At Oak Hill Academy in Lincroft, New Jersey, Middlebury Interactive Languages is helping middle school students who were previously struggling in a traditional classroom setting thrive in their world language studies.
Oak Hill Academy is a PreK-8 private school of approximately 380 students in a suburban neighborhood, where world language instruction is an integral part of their studies. In second through fifth grades, students use Middlebury Interactive’s digital curriculum exclusively with teacher support and guidance to study both Spanish and French. Students study each language for half of the school year, and then switch to the other language, giving them a strong foundation in both world languages when they enter middle school.
When students enter sixth grade, they transition to in-person instruction in a traditional classroom setting. Historically, once sixth grade students begin in-person instruction, they discontinue their use of Middlebury Interactive, but a new model is showing that for some students digital instruction can help overcome learning challenges.
The Challenge, and How Middlebury Interactive Helped Overcome It
Although the world language model at Oak Hill Academy works well for the majority of middle school students, there were some students who struggled to succeed in the traditional class setting.
Last year, under the guidance of Oak Hill Academy’s world language teachers and Headmaster Joe Pacelli, the school decided to experiment with taking the sixth graders who were struggling to succeed in the traditional class setting and allow them to use Middlebury Interactive as an alternative.
Fiftteen sixth graders took part in the experiment last year. They used Middlebury Interactive exclusively for their world language instruction with their progress closely supervised by their middle school instructors.
How Successful Was the Experiment?
The online language instruction in the 2014-2015 school year was so successful that the program has become a regular part of Oak Hill Academy’s middle school world language offerings. This year, 20 students are taking part, and Headmaster Pacelli says he anticipates participation growing again next year.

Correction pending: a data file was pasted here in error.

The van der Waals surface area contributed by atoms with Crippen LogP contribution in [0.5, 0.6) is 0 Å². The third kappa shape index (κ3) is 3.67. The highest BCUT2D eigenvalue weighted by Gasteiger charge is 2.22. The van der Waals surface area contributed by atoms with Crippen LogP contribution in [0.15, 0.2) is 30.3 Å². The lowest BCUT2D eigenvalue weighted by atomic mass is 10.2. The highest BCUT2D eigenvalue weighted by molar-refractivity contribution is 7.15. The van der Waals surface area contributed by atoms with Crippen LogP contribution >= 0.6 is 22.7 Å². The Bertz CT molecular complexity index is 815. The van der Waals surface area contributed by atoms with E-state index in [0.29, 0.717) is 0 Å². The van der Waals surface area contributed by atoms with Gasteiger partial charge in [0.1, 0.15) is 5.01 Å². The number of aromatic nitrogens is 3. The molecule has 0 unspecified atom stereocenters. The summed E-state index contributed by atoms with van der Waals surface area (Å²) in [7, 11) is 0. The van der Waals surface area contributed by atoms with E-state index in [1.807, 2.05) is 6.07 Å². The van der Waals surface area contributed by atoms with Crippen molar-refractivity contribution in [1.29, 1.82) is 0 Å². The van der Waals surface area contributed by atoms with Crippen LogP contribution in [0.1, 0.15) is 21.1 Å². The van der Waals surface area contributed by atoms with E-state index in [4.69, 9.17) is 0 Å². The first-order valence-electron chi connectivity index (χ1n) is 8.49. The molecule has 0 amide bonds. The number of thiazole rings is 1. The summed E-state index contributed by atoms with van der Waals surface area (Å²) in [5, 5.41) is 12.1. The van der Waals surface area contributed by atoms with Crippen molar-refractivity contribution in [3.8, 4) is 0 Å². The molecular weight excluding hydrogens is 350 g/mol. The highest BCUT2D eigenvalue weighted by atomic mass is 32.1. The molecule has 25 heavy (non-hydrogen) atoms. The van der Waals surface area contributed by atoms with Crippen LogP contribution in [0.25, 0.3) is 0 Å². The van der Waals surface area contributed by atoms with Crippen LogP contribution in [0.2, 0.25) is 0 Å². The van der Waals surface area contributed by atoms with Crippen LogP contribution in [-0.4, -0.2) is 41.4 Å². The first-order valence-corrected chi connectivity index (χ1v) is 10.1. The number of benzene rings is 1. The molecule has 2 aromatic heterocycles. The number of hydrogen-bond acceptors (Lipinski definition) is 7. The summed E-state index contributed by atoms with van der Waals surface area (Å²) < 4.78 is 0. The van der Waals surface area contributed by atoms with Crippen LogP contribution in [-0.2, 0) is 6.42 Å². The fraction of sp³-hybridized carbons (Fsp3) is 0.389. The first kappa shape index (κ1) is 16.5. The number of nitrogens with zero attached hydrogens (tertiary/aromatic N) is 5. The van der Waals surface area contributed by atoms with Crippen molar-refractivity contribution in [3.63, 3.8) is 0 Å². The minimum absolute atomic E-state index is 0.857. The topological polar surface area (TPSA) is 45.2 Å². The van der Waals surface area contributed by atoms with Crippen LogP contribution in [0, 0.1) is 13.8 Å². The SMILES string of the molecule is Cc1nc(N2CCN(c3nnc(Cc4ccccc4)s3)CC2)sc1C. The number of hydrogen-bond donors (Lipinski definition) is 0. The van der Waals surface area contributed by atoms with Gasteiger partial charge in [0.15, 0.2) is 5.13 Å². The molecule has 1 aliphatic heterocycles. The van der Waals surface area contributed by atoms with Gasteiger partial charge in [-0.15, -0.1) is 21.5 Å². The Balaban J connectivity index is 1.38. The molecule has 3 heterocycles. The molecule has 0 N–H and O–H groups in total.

Headmaster Pacelli says that the change for those students who participated the first year was so immediate that he and the instructors involved knew that they had found a solution to help all students succeed in learning a second language.
“The impact on morale has been huge,” Headmaster Pacelli said. “Students who weren’t successful before are now very successful. To find a way to take students who were struggling and give them opportunities that allow them to excel, that has been really great to see.”
Why Were Students So Successful?
Headmaster Pacelli says that he believes Middlebury Interactive’s digital courses allow for more personalized support than is possible in the traditional class setting, where the group is often compelled to move forward even though some students may need more time on a specific concept or skill set. By using a digital curriculum, students can spend as much time as they need on a given task. They can accelerate through material they have already mastered and slow down and focus on concepts that are more difficult for them.
Honored by the Readers’ Choice Awards program from eSchool Media during the last two years, Middlebury Interactive’s online language courses use the principles of language instruction practiced at Middlebury College’s renowned Language Schools. The courses were developed for K-12 students by Ph.D.-level academics and linguistic experts.
The curriculum is based on principles that research has shown to be effective in language instruction, such as the use of authentic materials and experiences. The curriculum includes features such as recordings of actual interactions between native speakers in different countries, to bring cultural authenticity to the classroom.
The success students at Oak Hill Academy have had learning at their own pace with digital solution has opened a more general dialogue at the school about different types of learners.
“Some students need more personalized support, and it’s good to know that we can now provide that for them,” says Headmaster Pacelli. “Given the positive benefits we’ve already seen, we expect this program to grow.”
Parents are happy to see their kids successful where before they were struggling, and students are thrilled to be moving forward with their learning.